Circuit Switching

In contrast to the packet-switching method, circuit switching requires a dedicated physical connection between the sending and receiving devices. The most commonly used analogy to represent circuit switching is a telephone conversation in which the parties involved have a dedicated link between them for the duration of the conversation. When either party disconnects, the circuit is broken and the data path is lost. This is an accurate representation of how circuit switching works with network and data transmissions. The sending system establishes a physical connection, the data is transmitted between the two, and when the transmission is complete, the channel is closed.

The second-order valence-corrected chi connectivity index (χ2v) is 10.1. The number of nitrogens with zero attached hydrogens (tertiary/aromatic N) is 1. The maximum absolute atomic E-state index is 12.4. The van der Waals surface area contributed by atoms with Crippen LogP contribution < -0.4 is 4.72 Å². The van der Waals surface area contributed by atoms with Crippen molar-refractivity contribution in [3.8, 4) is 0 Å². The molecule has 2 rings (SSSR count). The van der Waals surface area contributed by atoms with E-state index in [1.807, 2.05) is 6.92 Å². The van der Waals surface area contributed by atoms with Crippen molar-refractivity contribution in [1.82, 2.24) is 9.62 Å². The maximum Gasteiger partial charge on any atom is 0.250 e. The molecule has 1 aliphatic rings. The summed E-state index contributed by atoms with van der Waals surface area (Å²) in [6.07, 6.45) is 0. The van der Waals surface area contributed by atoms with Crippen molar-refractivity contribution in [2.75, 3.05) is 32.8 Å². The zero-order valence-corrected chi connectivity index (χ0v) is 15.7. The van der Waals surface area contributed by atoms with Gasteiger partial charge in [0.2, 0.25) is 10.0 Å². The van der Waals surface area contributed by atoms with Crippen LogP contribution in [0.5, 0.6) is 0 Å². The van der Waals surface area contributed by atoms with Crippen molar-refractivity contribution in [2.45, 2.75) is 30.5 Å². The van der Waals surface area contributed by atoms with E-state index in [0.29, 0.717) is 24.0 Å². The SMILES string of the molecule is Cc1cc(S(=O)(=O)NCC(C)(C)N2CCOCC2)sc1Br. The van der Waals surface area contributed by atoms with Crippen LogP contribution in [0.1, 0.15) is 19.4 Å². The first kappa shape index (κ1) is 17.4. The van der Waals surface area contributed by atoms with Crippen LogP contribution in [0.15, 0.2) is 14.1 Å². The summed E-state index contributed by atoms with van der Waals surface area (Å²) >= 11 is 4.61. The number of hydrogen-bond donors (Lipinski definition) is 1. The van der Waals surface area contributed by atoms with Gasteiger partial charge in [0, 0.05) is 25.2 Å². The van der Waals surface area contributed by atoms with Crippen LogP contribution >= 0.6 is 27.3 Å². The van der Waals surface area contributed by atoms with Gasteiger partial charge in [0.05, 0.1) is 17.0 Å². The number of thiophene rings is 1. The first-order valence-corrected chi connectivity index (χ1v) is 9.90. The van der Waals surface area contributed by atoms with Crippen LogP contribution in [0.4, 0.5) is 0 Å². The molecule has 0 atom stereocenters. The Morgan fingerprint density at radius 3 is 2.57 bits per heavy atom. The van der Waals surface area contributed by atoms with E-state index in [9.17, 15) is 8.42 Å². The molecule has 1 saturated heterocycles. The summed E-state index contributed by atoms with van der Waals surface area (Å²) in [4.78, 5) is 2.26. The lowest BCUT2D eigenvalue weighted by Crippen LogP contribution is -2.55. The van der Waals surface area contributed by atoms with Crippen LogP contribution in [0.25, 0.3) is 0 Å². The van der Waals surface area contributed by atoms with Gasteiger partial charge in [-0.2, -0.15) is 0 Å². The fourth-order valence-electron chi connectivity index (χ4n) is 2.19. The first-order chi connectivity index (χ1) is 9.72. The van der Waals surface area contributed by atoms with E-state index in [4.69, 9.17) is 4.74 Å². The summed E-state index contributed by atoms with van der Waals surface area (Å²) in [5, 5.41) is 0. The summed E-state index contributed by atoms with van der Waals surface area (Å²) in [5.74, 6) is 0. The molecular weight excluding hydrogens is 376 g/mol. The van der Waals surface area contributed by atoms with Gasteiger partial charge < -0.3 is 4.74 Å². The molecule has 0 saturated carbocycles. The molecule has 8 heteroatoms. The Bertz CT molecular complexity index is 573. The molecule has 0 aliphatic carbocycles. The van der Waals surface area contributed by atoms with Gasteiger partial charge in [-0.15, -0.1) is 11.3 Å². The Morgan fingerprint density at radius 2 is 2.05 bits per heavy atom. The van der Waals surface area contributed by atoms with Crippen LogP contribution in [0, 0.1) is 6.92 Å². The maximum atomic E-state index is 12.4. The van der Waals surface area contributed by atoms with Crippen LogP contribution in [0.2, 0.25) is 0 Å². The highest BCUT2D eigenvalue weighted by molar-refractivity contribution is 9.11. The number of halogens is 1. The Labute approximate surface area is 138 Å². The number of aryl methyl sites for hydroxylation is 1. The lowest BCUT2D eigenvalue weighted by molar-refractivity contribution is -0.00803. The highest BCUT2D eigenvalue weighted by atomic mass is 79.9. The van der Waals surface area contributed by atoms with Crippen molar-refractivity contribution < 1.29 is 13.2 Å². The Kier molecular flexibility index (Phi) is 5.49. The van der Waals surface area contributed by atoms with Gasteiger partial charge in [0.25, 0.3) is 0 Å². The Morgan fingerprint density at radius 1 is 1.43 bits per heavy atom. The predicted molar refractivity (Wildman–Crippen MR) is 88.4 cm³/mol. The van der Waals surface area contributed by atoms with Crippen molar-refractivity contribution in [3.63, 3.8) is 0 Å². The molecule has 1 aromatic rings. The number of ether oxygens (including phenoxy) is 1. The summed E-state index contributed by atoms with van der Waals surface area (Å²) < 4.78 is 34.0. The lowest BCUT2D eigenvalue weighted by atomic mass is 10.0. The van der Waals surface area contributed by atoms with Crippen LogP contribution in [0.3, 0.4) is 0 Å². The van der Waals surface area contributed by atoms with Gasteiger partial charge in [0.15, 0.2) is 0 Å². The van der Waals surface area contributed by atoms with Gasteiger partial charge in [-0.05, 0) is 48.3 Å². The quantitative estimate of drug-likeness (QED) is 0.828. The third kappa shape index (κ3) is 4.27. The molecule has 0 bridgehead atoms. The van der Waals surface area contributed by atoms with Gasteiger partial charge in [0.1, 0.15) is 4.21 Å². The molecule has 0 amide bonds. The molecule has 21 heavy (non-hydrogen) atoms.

Some clear advantages to the circuit-switching technology make it well suited for certain applications. The primary advantage is that after a connection is established, there is a consistent and reliable connection between the sending and receiving device. This allows for transmissions at a guaranteed rate of transfer.

Like all technologies, circuit switching has downsides. As you might imagine, a dedicated communication line can be very inefficient. After the physical connection is established, it is unavailable to any other sessions until the transmission is complete. Again, using the phone call analogy, this would be like a caller trying to reach another caller and getting a busy signal. Circuit switching can therefore be fraught with long connection delays.